A new report published Tuesday in the wake of the destruction of the Netiv Ha’avot neighborhood in Gush Etzion reveals consistent discrimination by the Supreme Court against petitions submitted by the right.
The Regavim movement analyzed more than 110 petitions submitted on both sides of the political divide between 2005 and 2017 regarding buildings that are indisputably illegal, with the claim that the IDF Civil Administration refrained from enforcing the law against them.
About half the petitions were submitted by left-wing organizations and were directed against Israeli settlement, and the rest were submitted by Zionist-nationalist organizations against illegal construction in the Arab sector in Judea and Samaria.
The petitions on both sides usually deal with the same legal issues, and therefore the report focused on examining the procedural elements of the court’s work, which are conducted in advance of the court’s more involved examination of each case, because these reflect the point of departure and the basic position from which the justices have approached these cases.
Without further ado, these are the findings from an analysis of petitions filed over 18 years on both sides of the political divide:
Notes regarding the illustration above (right-to-left, top-to-bottom):
Number of days for local response: in the petitions filed by the left, the court allotted the state an average of 18.5 days to submit its preliminary response to the arguments raised in the petition. In the petitions on the right, the state was given an average of 30.5 days – one and a half times the right-wing’s petitions.
Provision of interim injunctions: even though the petitions raise similar legal questions, the number of interim orders given at the petitioners’ request on the left is seven times higher than the response to the petitioners’ requests on the right.
Court president on the panel: the percentage of the president’s participation in the panel that hears the petitions indicates the importance of each petition in the eyes of said president. In the right-wing petitions, the president was in charge of only 21% of the petitions, compared with 58% of the left-wing petitions.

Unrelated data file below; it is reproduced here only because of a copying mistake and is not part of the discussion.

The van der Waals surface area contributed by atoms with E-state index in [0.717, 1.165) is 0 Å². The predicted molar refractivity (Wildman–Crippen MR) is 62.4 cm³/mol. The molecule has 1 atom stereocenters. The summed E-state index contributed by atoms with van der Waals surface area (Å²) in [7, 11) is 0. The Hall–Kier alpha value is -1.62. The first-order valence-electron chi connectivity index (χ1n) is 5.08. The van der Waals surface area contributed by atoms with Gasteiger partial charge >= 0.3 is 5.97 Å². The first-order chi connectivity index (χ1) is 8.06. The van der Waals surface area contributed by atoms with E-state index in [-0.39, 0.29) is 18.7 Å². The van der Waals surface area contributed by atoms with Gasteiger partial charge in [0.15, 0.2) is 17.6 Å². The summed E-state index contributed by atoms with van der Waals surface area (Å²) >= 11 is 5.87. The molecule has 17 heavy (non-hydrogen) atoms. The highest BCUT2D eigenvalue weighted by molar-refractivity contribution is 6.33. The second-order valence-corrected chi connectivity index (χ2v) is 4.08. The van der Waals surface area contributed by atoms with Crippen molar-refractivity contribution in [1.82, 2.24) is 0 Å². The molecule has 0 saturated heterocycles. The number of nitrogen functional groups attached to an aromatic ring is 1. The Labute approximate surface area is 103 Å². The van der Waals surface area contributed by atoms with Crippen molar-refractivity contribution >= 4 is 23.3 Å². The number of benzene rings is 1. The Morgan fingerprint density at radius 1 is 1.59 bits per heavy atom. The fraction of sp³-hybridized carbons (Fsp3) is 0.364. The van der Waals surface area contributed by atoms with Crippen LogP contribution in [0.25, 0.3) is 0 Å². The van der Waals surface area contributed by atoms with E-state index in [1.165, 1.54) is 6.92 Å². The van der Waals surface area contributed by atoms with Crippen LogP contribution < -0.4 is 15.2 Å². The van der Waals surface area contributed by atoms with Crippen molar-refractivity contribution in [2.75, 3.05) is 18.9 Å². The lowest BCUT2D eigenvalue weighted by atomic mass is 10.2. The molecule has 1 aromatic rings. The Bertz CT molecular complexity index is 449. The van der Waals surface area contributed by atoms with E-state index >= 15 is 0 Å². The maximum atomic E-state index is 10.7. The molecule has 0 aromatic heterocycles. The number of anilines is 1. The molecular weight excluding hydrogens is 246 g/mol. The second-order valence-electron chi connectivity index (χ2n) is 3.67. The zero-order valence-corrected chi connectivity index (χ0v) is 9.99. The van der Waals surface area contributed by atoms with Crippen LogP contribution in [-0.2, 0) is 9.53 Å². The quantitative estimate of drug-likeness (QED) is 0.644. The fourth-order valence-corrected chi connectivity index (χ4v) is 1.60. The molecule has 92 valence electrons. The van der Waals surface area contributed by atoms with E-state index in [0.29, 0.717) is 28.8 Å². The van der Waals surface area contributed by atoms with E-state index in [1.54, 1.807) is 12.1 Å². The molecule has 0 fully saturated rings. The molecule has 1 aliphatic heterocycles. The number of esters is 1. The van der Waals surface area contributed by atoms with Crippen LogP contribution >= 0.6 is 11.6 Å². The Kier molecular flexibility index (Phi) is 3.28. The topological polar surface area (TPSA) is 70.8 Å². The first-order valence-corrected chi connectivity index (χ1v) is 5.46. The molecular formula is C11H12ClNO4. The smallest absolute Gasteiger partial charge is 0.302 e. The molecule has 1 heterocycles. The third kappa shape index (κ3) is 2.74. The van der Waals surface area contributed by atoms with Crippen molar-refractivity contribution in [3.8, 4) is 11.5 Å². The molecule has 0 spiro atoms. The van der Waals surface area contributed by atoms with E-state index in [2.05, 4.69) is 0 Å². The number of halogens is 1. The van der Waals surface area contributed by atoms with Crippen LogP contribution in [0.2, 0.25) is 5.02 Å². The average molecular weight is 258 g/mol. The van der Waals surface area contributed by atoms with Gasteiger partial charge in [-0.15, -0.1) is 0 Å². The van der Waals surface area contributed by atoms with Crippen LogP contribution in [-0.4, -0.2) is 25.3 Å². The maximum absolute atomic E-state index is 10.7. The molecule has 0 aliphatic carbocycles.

# days before 1st hearing: in the waiting period from the submission of the petition to its first hearing, there is a three-month gap against the right-wing petitions.
Granting decree nisi: a decree nisi or rule nisi (from Latin nisi, meaning ‘unless’) is a court order that does not have any force unless a particular condition is met. Once the condition is met, the ruling becomes a decree absolute, and is binding. Of the 61 right-wing petitions for which an order nisi was requested, the High Court Justices granted an order in only one petition (1.7%). Of the 43 petitions submitted by the left in which this order was requested, the order was granted in 19 petitions (44%).
# hearings per petition: the left-wing petitions remained on the High Court’s agenda for an average of 33.3 months, while the right-wing petitions lasted only 16.7 months.
Petition life span (months): due to the enormous burden placed on the High Court of Justice, the length of the petition’s life reflects perhaps more than anything else the importance that the High Court attributes to the petition and the issues discussed therein. The petitions of the left received more than double the number of hearings compared with petitions submitted by right.
The period covered by the report coincides almost exactly with the term of office of the three retired court presidents – Dorit Beinish, Asher Grunis and Miriam Naor – making it possible to analyze the presence of each of them on the panels that heard the petitions in question, and whether they gave an equal treatment to the competing petitioners.
The Regavim movement, which issued the report, warned that “the findings of the report constitute a real-time warning to the justice system. Simply put, this data throws a negative light on the Supreme Court, and raises a question as to whether it acts impartially towards all those who enter its gates. This unreasonable conduct on the part of the highest court in the land causes unimaginable damage to the rule of law and to the central place of the judicial institution in general, and the Supreme Court in particular, in society and in a democratic state.”
Regavim further stated that “these findings constitute a warning sign calling on the High Court justices to soul-search and examine their conduct, and demands that elected officials in the legislative branch act to promote a real balance in the courtrooms in order to rehabilitate the lost clean and objective image of the High Court of Justice and the public’s trust in it.”